CRON foodie: Cooking good food on the calorie restriction/optimal nutrition diet (cron). Most cronies eat pretty miserable food: raw kale salads, fat-free cheese. It doesn’t have to be this way—Kalyn and Fat-Free Vegan make tasty-looking, healthy food. I’d like to see this type of blog with a cron bent.

Soup blog: All soup, all the time. This blog has to be out there. Please point me to it.

Monday, December 17, 2007

On (Not) Wasting Food

Have you heard of the Wasted Food blog? Jonathan Bloom chronicles food waste in America while writing a book on this topic. Bloom’s blog strikes a chord with me. To paraphrase a comment I left elsewhere:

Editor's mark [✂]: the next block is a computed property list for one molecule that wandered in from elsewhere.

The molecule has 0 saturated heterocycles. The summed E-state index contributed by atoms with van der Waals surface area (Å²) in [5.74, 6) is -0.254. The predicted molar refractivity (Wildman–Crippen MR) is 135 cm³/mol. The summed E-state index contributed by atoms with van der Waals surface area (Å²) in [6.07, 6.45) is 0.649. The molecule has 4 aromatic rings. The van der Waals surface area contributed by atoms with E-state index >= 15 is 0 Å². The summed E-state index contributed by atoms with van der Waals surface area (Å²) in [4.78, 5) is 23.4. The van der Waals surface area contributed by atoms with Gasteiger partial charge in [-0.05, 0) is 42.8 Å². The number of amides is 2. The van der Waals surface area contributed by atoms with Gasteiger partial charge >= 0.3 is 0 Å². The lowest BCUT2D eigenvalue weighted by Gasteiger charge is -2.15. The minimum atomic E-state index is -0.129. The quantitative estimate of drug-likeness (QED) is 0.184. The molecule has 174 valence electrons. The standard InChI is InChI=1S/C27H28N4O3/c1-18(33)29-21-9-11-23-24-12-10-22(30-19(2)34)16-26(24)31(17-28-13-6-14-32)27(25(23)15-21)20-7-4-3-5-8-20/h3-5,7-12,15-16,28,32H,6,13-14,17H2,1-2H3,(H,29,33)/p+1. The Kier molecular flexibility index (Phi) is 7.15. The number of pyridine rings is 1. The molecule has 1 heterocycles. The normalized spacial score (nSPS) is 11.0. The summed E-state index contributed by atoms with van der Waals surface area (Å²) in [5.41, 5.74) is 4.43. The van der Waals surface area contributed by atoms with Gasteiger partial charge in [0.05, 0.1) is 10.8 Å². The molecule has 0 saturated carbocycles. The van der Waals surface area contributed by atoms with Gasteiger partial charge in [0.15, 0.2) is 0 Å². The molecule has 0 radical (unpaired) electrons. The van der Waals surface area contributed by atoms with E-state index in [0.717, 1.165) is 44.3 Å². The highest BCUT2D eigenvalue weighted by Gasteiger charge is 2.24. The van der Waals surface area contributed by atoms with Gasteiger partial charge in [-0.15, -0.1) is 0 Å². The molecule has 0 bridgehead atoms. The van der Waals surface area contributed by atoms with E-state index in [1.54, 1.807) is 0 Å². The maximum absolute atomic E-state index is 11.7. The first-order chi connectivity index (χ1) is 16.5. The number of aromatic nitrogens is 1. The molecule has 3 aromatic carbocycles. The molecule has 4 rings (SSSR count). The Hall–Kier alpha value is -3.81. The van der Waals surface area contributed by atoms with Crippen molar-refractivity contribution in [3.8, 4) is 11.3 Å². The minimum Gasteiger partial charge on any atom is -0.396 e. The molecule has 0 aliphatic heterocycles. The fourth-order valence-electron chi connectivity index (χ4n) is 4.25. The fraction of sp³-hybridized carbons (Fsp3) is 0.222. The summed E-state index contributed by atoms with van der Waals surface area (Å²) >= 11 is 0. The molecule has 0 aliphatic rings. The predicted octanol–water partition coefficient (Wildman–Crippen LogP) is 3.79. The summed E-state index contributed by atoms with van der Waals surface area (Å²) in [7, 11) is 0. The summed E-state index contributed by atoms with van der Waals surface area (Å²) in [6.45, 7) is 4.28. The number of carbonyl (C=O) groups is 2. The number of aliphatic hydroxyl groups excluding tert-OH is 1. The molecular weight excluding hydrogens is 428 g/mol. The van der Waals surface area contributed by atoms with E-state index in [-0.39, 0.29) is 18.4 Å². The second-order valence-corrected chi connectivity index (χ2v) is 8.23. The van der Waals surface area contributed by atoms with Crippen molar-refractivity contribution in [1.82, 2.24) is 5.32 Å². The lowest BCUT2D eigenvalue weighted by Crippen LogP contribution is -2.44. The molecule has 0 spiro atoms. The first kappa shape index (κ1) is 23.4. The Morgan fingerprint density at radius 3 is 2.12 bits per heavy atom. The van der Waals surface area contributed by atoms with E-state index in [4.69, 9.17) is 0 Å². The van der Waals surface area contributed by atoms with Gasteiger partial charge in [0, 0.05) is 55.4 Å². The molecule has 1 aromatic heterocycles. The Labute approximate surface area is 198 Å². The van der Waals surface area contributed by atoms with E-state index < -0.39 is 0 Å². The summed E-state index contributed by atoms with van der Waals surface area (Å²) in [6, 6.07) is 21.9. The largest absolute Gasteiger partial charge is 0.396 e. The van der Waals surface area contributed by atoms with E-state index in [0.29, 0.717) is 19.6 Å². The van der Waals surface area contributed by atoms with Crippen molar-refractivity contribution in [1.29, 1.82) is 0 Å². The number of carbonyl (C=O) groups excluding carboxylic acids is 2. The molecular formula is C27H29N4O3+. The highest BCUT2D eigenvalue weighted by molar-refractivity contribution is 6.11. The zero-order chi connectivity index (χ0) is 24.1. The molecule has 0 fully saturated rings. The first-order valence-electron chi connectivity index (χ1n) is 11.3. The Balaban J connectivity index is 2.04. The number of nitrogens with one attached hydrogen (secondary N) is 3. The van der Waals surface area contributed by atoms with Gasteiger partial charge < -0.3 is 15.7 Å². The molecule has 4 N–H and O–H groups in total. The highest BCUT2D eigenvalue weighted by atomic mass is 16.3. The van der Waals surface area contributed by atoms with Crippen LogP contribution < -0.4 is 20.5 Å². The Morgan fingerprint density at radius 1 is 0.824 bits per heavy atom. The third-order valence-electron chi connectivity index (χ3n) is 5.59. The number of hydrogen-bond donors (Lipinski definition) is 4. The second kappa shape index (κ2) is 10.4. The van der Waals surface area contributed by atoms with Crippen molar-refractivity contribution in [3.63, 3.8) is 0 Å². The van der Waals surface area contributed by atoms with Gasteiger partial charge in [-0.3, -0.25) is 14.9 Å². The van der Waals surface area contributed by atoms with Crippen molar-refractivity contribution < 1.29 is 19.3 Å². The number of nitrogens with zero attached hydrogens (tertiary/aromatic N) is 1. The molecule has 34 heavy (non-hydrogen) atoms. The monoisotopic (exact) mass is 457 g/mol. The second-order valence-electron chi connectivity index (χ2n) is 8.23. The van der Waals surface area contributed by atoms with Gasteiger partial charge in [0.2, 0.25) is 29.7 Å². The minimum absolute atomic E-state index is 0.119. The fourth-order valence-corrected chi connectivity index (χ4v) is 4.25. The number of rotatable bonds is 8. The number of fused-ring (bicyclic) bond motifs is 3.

I lived in Soviet Russia until I was 9. My grandmother, who survived the Leningrad blockade (when a lot of people starved to death), was a fanatic about not wasting food. I grew up hearing about how she “saved” food that was on the verge of spoiling, or that we had too much of thanks to Soviet surpluses. Milk got turned into homemade cottage cheese; limp cabbage became sauerkraut.

While I never went hungry as a child, certain foods, like bananas, were very rare treats when I was growing up. I loved bananas, but they would only be sold once or twice a year and you had to wait in line for hours to buy them. I wouldn’t have dreamed of tossing a banana.

When I came to the U.S. I was shocked by how much food kids at school threw away. They tossed out bananas! Even back then I would always save whatever I hadn't eaten for lunch and take it back home. I carried my little brown lunch bag all through recess. I still hardly ever throw food away. There's something callous about wasting food